Deadly Porton Down nerve agent tests left animals gasping, writhing and shaking before dying

Exclusive: Investigation finds animals given chemical weapons that cause blurred vision, drooling, nausea and vomiting

The government's weapons research defence centre at Porton Down, Wiltshire, where scientists tested a nerve agent on guinea pigs
The government's weapons research defence centre at Porton Down, Wiltshire, where scientists tested a nerve agent on guinea pigs

A deadly nerve agent was used to poison dozens of guinea pigs during tests that left them writhing, gasping and shaking at the Porton Down laboratory, an investigation has found.

Nearly 70 animals were given the chemicals that caused blurred vision, drooling, excessive sweating, eye pain, nausea and vomiting at low doses in humans. Higher doses can cause fits, paralysis, breathing failure and death.

Some were given a second chemical, an antidote known as a bioscavenger, to test its effectiveness.

In one test, all the guinea pigs that did not receive the trial cure died within 10 hours, while those that received it took up to two days to die, according to the research by the Animal Aid organisation.

It is the first time details of the 2017 experiments have been revealed.

Nearly 4,000 animals were experimented on that year at the government’s weapons-research laboratory.

Of those, 73 were monkeys, 3,400 were mice, 240 rats, 126 guinea pigs and 26 pigs.

Defence chiefs say protecting the UK and Armed Forces cannot be done without animals in research.

It’s already known that in 2017 pigs were wrapped in body armour material at Porton Down before being seriously injured or killed by explosives to test body armour for troops in Iraq and Afghanistan.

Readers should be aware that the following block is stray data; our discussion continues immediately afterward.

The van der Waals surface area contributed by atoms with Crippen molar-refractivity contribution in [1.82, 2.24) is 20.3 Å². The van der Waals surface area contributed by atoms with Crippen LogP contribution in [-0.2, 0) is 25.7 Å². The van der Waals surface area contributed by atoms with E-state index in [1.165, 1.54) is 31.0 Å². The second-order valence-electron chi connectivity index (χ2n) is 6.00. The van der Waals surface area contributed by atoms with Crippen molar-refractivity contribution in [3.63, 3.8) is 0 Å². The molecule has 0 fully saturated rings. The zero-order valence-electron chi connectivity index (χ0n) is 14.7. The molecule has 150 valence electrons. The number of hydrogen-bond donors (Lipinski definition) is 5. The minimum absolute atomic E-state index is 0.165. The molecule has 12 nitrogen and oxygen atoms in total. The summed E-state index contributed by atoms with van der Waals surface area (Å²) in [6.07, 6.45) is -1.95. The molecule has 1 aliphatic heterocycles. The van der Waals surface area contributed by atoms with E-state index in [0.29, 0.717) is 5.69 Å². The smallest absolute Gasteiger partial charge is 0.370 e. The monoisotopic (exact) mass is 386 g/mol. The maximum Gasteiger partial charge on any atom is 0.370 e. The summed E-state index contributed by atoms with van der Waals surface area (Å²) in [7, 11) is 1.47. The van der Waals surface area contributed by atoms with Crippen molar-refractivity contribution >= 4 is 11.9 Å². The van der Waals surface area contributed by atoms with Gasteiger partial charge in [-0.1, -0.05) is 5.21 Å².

In the first experiment, 32 guinea pigs were tethered to a pump via tubes, before the chemical agent VX was applied to their backs in a dose higher than necessary to kill them, the researchers said.

They were given various injections, then scored for effects including “no meaningful voluntary movement”, “gasping”, “continuous tremor”, “production of tears” and “writhing”.

They were killed after the study, when they became too cold or had lost too much weight, the research found.

A second VX experiment was done on 37 guinea pigs.

One analysis said: “The conditions of animals treated with atropine alone [a chemical antidote] continued to deteriorate throughout the study until death” and they “died between two and six hours post-poisoning”.

Nearly 70 guinea pigs had the nerve agent put on their backs to test an antidote

VX is a highly toxic chemical compound developed for military use.

Animal Aid cited a 2007 academic paper that said guinea pigs “may not be a suitable animal model for the evaluation of nerve agent antidotes”.

Jessamy Korotoga, of Animal Aid said: “There is something especially dark and troubling about warfare experiments. To deliberately expose live animals to compounds, simulated blasts and biological pathogens known and developed to cause extreme suffering and death is morally unconscionable.

“A civilised society, in the 21st century, should not be involved in such macabre and terrible practices.”

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But over the last 10 years it’s believed at least 100,000 animals have died at Porton Down in Wiltshire.

Animal-rights group Peta says defence chiefs should use technology such as human organs on chips, high-speed computer models and human-patient simulators that can breathe and bleed instead of live animals.

A Ministry of Defence spokesman said: “The Defence Science and Technology Laboratory is responsible for developing and creating indispensable technology and equipment to protect the UK and its armed forces. This could not, currently, be achieved without the use of animals in research.”

The ministry says less than 0.5 per cent of the total number of animals used in experimentation in the UK are used at Porton Down.

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